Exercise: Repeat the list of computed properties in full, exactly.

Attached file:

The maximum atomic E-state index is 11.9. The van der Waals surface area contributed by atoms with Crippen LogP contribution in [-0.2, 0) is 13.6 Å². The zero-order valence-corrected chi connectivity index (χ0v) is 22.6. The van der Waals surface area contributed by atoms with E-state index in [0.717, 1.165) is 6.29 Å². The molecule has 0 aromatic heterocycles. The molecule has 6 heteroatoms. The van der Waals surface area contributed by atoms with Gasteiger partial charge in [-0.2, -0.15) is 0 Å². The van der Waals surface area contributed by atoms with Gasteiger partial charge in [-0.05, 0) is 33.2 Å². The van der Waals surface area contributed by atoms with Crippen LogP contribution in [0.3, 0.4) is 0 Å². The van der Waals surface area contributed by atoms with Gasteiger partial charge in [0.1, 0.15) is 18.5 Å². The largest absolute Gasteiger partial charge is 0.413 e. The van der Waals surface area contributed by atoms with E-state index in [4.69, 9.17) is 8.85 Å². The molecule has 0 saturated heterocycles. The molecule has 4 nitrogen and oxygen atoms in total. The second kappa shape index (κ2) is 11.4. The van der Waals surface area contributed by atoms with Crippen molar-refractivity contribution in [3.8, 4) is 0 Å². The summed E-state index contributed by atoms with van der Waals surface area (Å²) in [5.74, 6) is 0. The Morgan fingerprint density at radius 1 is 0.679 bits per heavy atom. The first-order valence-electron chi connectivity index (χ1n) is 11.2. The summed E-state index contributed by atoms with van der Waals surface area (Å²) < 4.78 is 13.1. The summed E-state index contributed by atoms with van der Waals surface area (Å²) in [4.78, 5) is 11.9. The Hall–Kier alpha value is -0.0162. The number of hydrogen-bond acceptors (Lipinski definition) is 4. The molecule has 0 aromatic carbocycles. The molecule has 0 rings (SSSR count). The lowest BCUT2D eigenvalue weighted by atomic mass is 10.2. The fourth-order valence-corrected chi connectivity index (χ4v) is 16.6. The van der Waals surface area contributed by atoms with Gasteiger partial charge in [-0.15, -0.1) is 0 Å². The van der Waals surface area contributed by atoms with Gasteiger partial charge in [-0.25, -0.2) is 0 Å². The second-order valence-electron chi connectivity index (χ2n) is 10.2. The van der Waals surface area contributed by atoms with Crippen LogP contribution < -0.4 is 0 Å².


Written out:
The maximum atomic E-state index is 11.9. The van der Waals surface area contributed by atoms with Crippen LogP contribution in [-0.2, 0) is 13.6 Å². The zero-order valence-corrected chi connectivity index (χ0v) is 22.6. The van der Waals surface area contributed by atoms with E-state index in [0.717, 1.165) is 6.29 Å². The molecule has 0 aromatic heterocycles. The molecule has 6 heteroatoms. The van der Waals surface area contributed by atoms with Gasteiger partial charge in [-0.2, -0.15) is 0 Å². The van der Waals surface area contributed by atoms with Gasteiger partial charge in [-0.05, 0) is 33.2 Å². The van der Waals surface area contributed by atoms with Crippen LogP contribution in [0.3, 0.4) is 0 Å². The van der Waals surface area contributed by atoms with Gasteiger partial charge in [0.1, 0.15) is 18.5 Å². The largest absolute Gasteiger partial charge is 0.413 e. The van der Waals surface area contributed by atoms with E-state index in [4.69, 9.17) is 8.85 Å². The molecule has 0 saturated heterocycles. The molecule has 4 nitrogen and oxygen atoms in total. The second kappa shape index (κ2) is 11.4. The van der Waals surface area contributed by atoms with Crippen molar-refractivity contribution in [3.8, 4) is 0 Å². The summed E-state index contributed by atoms with van der Waals surface area (Å²) in [5.74, 6) is 0. The Morgan fingerprint density at radius 1 is 0.679 bits per heavy atom. The first-order valence-electron chi connectivity index (χ1n) is 11.2. The summed E-state index contributed by atoms with van der Waals surface area (Å²) < 4.78 is 13.1. The summed E-state index contributed by atoms with van der Waals surface area (Å²) in [4.78, 5) is 11.9. The Hall–Kier alpha value is -0.0162. The number of hydrogen-bond acceptors (Lipinski definition) is 4. The molecule has 0 aromatic carbocycles. The molecule has 0 rings (SSSR count). The lowest BCUT2D eigenvalue weighted by atomic mass is 10.2. The fourth-order valence-corrected chi connectivity index (χ4v) is 16.6. The van der Waals surface area contributed by atoms with Gasteiger partial charge in [-0.15, -0.1) is 0 Å². The van der Waals surface area contributed by atoms with Gasteiger partial charge in [-0.25, -0.2) is 0 Å². The second-order valence-electron chi connectivity index (χ2n) is 10.2. The van der Waals surface area contributed by atoms with Crippen LogP contribution < -0.4 is 0 Å².